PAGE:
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When Will Computers Have Common Sense? Ask Facebook

#artificialintelligence

Facebook is well known for its early and increasing use of artificial intelligence. The social media site uses AI to pinpoint its billion-plus users' individual interests and tailor content accordingly by automatically scanning their newsfeeds, identifying people in photos and targeting them with precision ads. And now behind the scenes the social network's AI researchers are trying to take this technology to the next level--from pure data-crunching logic to a nuanced form of "common sense" rivaling that of humans. AI already lets machines do things like recognize faces and act as virtual assistants that can track down info on the Web for smartphone users. But to perform even these basic tasks the underlying learning algorithms rely on computer programs written by humans to feed them massive amounts of training data, a process known as machine learning.


When Will Computers Have Common Sense? Ask Facebook

#artificialintelligence

Facebook is well known for its early and increasing use of artificial intelligence. The social media site uses AI to pinpoint its billion-plus users' individual interests and tailor content accordingly by automatically scanning their newsfeeds, identifying people in photos and targeting them with precision ads. And now behind the scenes the social network's AI researchers are trying to take this technology to the next level--from pure data-crunching logic to a nuanced form of "common sense" rivaling that of humans. AI already lets machines do things like recognize faces and act as virtual assistants that can track down info on the Web for smartphone users. But to perform even these basic tasks the underlying learning algorithms rely on computer programs written by humans to feed them massive amounts of training data, a process known as machine learning.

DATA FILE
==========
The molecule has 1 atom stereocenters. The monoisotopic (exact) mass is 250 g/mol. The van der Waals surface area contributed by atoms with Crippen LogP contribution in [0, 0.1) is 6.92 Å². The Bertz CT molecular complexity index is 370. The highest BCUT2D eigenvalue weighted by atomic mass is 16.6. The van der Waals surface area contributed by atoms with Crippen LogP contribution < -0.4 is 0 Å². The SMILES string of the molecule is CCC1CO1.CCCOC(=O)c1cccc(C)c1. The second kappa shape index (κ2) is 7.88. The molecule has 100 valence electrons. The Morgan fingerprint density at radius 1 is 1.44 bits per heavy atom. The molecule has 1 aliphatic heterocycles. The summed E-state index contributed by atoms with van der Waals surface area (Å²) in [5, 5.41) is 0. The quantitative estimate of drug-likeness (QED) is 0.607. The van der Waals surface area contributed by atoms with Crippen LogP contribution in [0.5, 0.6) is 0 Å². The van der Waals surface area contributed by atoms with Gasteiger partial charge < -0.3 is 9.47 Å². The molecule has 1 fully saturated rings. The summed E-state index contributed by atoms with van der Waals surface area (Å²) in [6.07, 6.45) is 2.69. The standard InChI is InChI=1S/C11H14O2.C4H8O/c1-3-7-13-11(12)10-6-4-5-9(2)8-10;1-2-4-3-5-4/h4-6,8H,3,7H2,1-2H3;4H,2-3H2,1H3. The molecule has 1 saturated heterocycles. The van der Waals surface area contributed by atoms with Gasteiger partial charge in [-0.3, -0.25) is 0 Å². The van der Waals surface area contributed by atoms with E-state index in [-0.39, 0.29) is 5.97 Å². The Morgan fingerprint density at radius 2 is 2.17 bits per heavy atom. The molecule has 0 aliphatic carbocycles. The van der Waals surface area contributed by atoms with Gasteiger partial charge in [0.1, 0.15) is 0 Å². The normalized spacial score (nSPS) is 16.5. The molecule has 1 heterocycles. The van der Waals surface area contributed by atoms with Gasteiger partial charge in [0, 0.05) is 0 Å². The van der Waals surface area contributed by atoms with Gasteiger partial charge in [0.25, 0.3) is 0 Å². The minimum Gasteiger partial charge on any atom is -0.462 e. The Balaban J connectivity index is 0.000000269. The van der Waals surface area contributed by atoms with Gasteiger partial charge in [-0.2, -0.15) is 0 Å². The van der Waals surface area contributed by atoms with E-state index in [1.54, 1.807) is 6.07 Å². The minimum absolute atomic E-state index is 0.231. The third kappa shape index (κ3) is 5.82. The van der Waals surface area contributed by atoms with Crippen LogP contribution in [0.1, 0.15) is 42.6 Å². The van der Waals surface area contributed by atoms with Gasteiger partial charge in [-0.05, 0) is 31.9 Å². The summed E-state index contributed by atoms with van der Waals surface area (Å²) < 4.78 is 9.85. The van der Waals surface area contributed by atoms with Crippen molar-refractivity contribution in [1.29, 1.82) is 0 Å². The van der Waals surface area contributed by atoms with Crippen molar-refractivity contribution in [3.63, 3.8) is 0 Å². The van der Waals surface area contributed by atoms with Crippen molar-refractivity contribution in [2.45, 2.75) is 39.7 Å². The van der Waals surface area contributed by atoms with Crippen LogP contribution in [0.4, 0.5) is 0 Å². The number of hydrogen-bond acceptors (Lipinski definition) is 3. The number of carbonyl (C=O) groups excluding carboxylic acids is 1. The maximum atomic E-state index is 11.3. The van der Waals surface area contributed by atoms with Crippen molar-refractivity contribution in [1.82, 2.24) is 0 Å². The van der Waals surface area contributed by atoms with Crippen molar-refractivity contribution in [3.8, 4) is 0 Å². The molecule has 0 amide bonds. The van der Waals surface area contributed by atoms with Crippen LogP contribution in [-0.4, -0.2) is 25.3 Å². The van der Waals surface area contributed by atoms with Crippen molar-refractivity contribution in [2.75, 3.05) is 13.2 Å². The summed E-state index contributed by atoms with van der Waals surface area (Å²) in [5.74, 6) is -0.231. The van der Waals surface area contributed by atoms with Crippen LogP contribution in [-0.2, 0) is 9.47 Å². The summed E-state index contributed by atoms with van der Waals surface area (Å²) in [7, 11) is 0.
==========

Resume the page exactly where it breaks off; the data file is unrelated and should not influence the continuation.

Generative adversarial networks: What GANs are and how they've evolved

#artificialintelligence

Perhaps you've read about AI capable of producing humanlike speech or generating images of people that are difficult to distinguish from real-life photographs. More often than not, these systems build upon generative adversarial networks (GANs), which are two-part AI models consisting of a generator that creates samples and a discriminator that attempts to differentiate between the generated samples and real-world samples. This unique arrangement enables GANs to achieve impressive feats of media synthesis, from composing melodies and swapping sheep for giraffes to hallucinating footage of ice skaters and soccer players. In point of fact, it's because of this prowess that GANs have been used to produce problematic content like deepfakes, which is media that takes a person in existing media and replaces them with someone else's likeness. The evolution of GANs -- which Facebook AI research director Yann LeCun has called the most interesting idea of the decade -- is somewhat long and winding, and very much continues to this day.


The Next Frontier Of Artificial Intelligence Is Here, And Its A Bit Eerie

#artificialintelligence

Using our imagination is easy. We can all close our eyes, and think of ice cream, or cake, or even better, cake and ice cream. But teaching AI to imagine things has been very difficult up until a few years ago, with the advent of Dueling Neural Networks, also known as Generative Adversarial Networks or GANS. GANs is the next frontier in Machine Learning and it involves using two Neural Networks with opposing objectives to train one another, resulting in mind-blowing results. The first network is the generator which is programmed to generate images from random noise, with the goal to fool the other network called the discriminator, which is programmed to detect whether images are real or fake.


Using GANs to Create Anime Faces via Pytorch

#artificialintelligence

Most of us in data science have seen a lot of AI-generated people in recent times, whether it be in papers, blogs, or videos. We've reached a stage where it's becoming increasingly difficult to distinguish between actual human faces and faces generated by artificial intelligence. However, with the current available machine learning toolkits, creating these images yourself is not as difficult as you might think. In my view, GANs will change the way we generate video games and special effects. Using this approach, we could create realistic textures or characters on demand.